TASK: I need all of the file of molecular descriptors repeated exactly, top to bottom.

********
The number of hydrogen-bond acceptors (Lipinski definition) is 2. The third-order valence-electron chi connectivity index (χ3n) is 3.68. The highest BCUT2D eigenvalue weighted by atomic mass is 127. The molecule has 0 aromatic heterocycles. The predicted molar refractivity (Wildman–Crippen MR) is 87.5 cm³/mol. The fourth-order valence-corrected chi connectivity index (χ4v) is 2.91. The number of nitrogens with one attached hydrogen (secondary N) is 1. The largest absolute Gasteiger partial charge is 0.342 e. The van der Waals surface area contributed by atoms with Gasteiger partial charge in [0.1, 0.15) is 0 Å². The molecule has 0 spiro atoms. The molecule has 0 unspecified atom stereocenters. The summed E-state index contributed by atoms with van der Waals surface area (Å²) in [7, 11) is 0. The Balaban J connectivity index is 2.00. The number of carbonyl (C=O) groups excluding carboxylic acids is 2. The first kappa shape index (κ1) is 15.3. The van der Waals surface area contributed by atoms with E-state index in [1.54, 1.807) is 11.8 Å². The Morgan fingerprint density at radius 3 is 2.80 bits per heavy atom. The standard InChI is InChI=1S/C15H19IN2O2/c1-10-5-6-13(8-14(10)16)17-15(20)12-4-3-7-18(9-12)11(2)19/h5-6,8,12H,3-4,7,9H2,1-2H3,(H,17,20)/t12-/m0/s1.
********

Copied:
The number of hydrogen-bond acceptors (Lipinski definition) is 2. The third-order valence-electron chi connectivity index (χ3n) is 3.68. The highest BCUT2D eigenvalue weighted by atomic mass is 127. The molecule has 0 aromatic heterocycles. The predicted molar refractivity (Wildman–Crippen MR) is 87.5 cm³/mol. The fourth-order valence-corrected chi connectivity index (χ4v) is 2.91. The number of nitrogens with one attached hydrogen (secondary N) is 1. The largest absolute Gasteiger partial charge is 0.342 e. The van der Waals surface area contributed by atoms with Gasteiger partial charge in [0.1, 0.15) is 0 Å². The molecule has 0 spiro atoms. The molecule has 0 unspecified atom stereocenters. The summed E-state index contributed by atoms with van der Waals surface area (Å²) in [7, 11) is 0. The Balaban J connectivity index is 2.00. The number of carbonyl (C=O) groups excluding carboxylic acids is 2. The first kappa shape index (κ1) is 15.3. The van der Waals surface area contributed by atoms with E-state index in [1.54, 1.807) is 11.8 Å². The Morgan fingerprint density at radius 3 is 2.80 bits per heavy atom. The standard InChI is InChI=1S/C15H19IN2O2/c1-10-5-6-13(8-14(10)16)17-15(20)12-4-3-7-18(9-12)11(2)19/h5-6,8,12H,3-4,7,9H2,1-2H3,(H,17,20)/t12-/m0/s1.